Reprinted from Boston Globe
By Steve Maas Globe correspondent January 15, 2016
Jeff Glassman joined his family’s apparel business in 1994 and things almost immediately went south — literally.
That was the same year the North American Free Trade Agreement went into effect. By 1996, the New Bedford factory had lost so much business to lower-cost competitors in Mexico that it laid off more than three-fourths of its workers.
Then, to add insult to injury, an old customer asked if Glassman could fix 30,000 trousers that had torn seams, oil stains, and crooked labels because of shoddy work in Mexico.
That request — which Glassman admits ticked him off at first — led him to launch his own company that specializes in repairing and refurbishing clothes, whether damaged in flawed manufacturing processes in China or returned to retailers in less than pristine condition. At any given time, the company, which Glassman named Darn It!, may be involved in a dozen or more rescue projects, from fixing clasps on costume jewelry to sewing seams on poorly stitched trousers to correcting the size label on 40,000 bras.
“We have no idea what we’re going to get,” said Glassman. “It’s our job to be prepared for anything that comes on the way.”
Darn It! has grown from the handful of employees who fixed the NAFTA rejects to more than 80, who not only fix clothing, but also watches, hats, shoes, jewelry, housewares, and camping equipment. Glassman, who declined to disclose revenues, said he refurbishes products for more than 150 customers, including retailers, wholesalers and major brands. He is prohibited by contract from disclosing their names.
The company’s biggest job came in 2010, when it inspected 470,000 T-shirts for stains, flaws, and crooked necklines over six weeks.
The company expanded beyond textiles when a wholesaler, for whom DarnIt! had relabeled T-shirts, asked for help saving 10,000 cheese trays stained by the black dye from their zippered canvas bags. Darn It! figured out a solution in a couple of days. It sanded and refinished the boards, repackaging them in wax paper. “They looked brand spanking new,” Glassman said.
Glassman, 47, grew up with the clothing manufacturing business. Both his grandfather, Meyer, and father, Norman, owned and operated textile companies in New Bedford. He recalls as a child sorting buttons and thread at Ronnie’s, his father’s company.
Ronnie’s, named for Glassman’s mother, produced women’s apparel for various brands and stores.
Glassman graduated from the Isenberg School of Management at the University of Massachusetts-Amherst in 1990 with a bachelor’s in business administration. At his dad’s urging, he gained experience elsewhere, working at retailers before entering the family business a few years later.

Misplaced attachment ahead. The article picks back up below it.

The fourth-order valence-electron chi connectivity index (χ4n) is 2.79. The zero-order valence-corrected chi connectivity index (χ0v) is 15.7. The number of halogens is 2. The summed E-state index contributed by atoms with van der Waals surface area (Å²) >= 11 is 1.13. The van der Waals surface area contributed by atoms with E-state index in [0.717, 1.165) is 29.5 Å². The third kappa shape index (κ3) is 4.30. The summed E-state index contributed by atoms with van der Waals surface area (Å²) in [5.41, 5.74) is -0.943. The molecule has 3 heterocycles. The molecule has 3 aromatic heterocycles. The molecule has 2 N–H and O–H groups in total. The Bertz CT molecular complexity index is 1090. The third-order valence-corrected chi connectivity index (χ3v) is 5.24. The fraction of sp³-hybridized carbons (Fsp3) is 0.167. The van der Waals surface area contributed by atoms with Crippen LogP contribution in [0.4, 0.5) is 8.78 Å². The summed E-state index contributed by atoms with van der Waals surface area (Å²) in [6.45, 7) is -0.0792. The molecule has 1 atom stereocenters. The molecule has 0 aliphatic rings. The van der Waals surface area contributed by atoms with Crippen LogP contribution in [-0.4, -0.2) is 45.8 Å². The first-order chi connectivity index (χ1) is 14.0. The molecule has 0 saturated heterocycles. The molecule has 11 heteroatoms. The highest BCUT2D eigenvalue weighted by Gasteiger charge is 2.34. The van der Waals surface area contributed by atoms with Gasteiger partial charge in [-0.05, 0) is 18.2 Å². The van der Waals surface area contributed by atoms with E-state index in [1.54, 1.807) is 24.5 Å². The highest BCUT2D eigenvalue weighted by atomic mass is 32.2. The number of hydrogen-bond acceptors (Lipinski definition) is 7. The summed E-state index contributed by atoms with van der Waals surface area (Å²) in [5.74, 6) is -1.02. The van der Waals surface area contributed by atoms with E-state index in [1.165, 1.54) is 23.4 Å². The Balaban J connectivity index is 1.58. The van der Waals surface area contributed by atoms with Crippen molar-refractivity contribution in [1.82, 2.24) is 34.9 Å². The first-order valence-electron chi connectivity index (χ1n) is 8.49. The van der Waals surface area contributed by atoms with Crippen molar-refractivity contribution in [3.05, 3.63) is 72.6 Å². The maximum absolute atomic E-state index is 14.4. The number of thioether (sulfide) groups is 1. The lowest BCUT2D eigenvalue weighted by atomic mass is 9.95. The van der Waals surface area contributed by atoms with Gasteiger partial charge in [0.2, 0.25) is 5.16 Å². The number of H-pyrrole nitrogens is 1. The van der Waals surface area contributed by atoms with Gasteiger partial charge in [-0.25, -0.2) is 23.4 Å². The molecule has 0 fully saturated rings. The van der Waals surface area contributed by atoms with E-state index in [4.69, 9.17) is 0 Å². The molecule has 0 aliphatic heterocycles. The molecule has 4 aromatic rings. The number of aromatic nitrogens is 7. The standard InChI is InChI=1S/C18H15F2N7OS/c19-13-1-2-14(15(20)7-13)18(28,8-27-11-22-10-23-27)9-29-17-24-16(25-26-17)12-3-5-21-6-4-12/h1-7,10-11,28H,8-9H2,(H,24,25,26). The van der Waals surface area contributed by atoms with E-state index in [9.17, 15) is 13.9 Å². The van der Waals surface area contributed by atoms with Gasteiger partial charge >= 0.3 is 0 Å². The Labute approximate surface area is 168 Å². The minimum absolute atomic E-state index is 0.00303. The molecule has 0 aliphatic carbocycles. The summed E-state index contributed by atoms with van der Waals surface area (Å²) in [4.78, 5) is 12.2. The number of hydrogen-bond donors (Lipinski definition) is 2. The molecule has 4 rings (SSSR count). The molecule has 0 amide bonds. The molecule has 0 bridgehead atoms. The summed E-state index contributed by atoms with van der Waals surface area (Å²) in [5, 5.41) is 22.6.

As competition from low-cost foreign factories drove Ronnie’s to slash its workforce to 75 from 350, Glassman lined up a job as a financial adviser at Smith Barney in Boston.
But the rescue of the 30,000 pairs of Mexican-made pants stoked his entrepreneurial instincts. His mother suggested the name “Whoops” for his new company, but that had already been taken by a competitor in New Jersey.
By 1996, when Darn It! was established, Ronnie’s had closed. Glassman’s family still operated a spinoff company that produced Polar fleece garments, but that, too, succumbed to foreign competition a few years ago.
Clients typically turn to Darn It! after they discover through spot checks an unusually large number of defects in a shipment, or if they want old inventory and returns inspected. Their orders often come with demanding deadlines.
“If a customer comes in tomorrow and says, ‘I need 30,000 units looked at, and you’ve got five days,’” Glassman said, “our job is to figure out a way to get it through our system.”
One worker may press wrinkled garments in the morning, remove stains in the afternoon, and inspect shoes for scuff marks or excess glue the next day. Darn It! has several processes for cleaning and deodorizing clothes that become mildewed because they aren’t sufficiently dried before being stuffed into shipping containers.
“Most of our people are cross-trained on all sorts of operations — sewing, inspecting, pressing, spot cleanings, Glassman said. “It’s our job to make sure we can shift gears at any time and have the people to do it.
In 2007, he bought a 315,000-square-foot New Bedford mill or $1.6 million. Afterward, he learned that it once housed a sewing plant where his great-grandfather had worked.
Darn It! also operates a warehouse and distribution arm, which now accounts for 40 percent of revenues. The division has more than 20 customers, mostly wholesalers and Web-based businesses, looking to save on overhead. Their merchandise — which ranges from clothes to books to watches — is shipped in bulk to Darn It!, which then separates orders and sends them to stores and homes.
Glassman said that by offering refurbishment, packing, and shipping services under one roof, Darn It! has a leg up on its competitors.
BayCoast Bank of Swansea helped provide financing for the mill purchase. Its first vice president, Stuart Lawrence, has overseen loans to three generations of Glassmans.
“They don’t jump into something very quickly without doing their research,” Lawrence said. “They are hard-working and extremely savvy business people.”
Savvy enough to see the profits — and poetic justice — in capitalizing on the very foreign competition that nearly did them in.